washery capacities. One reason for this is that the system of coal pricing does not contain a
sufficient premium for higher quality coal. Hence the need to move towards GCV system from
2. Both are methods of grading coal. The GCV is the international method. UHV deducts the ash
and moisture content from a standard formula (it takes total heat - heat absorbed by ash and
moisture in the coal only) whereas GCV is the gross energy released on burning fully unit mass
of coal.
3. CIL shifted from UHV to GCV method and the GCV prices are ~40% higher. So it had to roll

Renewable Energy
Renewable Energy Efficiency Proposal
1. The government has come out with Green Rating Integrated Habitat Assessment (GRIHA)
ratings system and Energy Conservation Building Code (ECBC) to promote energy efficient
2. While the new GRIHA and ECBC systems will be promoted in private constructions, it is
proposed that it be made mandatory for all PSU and Government buildings.
3. The drawback however is it remains voluntary for now and is applicable only for large
commercial buildings.
Compact Fluorescent Lamp

1. Compared to general-service incandescent lamps giving the same amount of visible light but use
one-fifth to one-third energy, and last longer.
2. But they too use mercury which complicates their disposal.
Solar Energy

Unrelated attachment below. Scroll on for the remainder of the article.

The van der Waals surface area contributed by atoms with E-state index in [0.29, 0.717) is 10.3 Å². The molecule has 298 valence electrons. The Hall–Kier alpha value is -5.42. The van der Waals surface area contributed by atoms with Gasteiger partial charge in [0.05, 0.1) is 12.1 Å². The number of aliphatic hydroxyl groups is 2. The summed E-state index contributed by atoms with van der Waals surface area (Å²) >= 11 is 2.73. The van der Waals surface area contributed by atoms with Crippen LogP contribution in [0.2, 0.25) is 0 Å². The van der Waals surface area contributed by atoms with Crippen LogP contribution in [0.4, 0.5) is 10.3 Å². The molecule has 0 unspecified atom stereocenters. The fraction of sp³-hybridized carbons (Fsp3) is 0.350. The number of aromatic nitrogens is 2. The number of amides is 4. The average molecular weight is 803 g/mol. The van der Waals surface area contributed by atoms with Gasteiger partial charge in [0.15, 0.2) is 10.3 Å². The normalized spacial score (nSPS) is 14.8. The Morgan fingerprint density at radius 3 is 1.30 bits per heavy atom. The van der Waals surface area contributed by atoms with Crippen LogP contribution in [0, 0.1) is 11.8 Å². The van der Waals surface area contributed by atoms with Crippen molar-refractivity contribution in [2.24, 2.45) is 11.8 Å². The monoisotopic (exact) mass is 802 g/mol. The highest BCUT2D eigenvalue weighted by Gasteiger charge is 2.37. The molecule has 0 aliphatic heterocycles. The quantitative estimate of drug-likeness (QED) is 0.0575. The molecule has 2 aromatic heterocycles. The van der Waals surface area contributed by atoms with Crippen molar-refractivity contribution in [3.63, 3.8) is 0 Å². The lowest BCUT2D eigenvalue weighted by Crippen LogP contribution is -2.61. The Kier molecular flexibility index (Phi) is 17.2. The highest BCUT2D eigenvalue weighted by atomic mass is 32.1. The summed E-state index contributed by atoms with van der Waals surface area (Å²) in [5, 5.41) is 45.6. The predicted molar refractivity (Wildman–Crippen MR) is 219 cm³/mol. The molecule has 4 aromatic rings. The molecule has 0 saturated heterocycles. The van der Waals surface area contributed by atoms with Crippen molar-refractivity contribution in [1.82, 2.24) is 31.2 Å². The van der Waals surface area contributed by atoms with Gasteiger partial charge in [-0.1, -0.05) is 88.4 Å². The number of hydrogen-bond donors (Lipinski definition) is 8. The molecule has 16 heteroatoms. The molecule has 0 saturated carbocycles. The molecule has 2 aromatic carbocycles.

1. India auctioned the rights to produce 350 MW of solar
energy. The lowest bid was from a French company at $147 per Mw-hour (Rs. 7.5 per unit)
which is ~30% lower than global average. Coal energy costs are $78 and wind energy costs
are $77. But some experts doubt if they can produce at such a rate as they must have
assumed that the technology will improve in near future.
2. India plans to have 20GW of solar energy by 2022 against current 1.3 GW under Jawahar Lal
Nehru Solar Mission.
3. India's biggest solar park in Charanka in Gujarat has been commissioned with a capacity of 200
MW and investment of $500 mm. Gujarat government has guaranteed an offtake price of Rs.
15 per unit for first 12 years.
Hydro Energy
The Siang Project in Arunachal
1. Its a $20 bio project to span over 10 years. It will produce 10 GW electricity and would be
country's largest.
2. Brahmaputra is called Tsang-po in Tibet, Siang as it enters India and Brahmaputra later on.
3. India is building it because China is also building a project on the river in Tibet in Metog.
4. According to the doctrine of prior appropriation, rights of first user are respected and in its
absence rights of upper riparian states.
Wind Energy
1. India has 50 GW wind energy potential though some recent studies put a higher figure.
1. Cost of power generation in 2011-12 was as follows: Hydro: Rs. 2.11, Thermal: Rs. 3.05,
Nuclear: Rs 2.49.
2. New thermal plants of capacity 75 GW and hydro plants of capacity 15 GW are in pipeline. In
11th Plan, 54 GW capacity (40 GW thermal and 10 GW other renewable was added out of
which 7 GW was wind energy) was added compared to 21 GW in 10th Plan.
3. Target for 12th Plan is 75 GW out of which renewable will be 30 GW (15 GW of wind, 10 GW of
solar, 3 GW of bio mass, 2 GW of small hydro). This will take the share of renewable energy
from current 12% to 15% by 2020. But out of the 75 GW, 17 GW has been shelved due to lack
of coal and 15 GW is running behind the schedule and is unlikely to be completed in 12th FYP.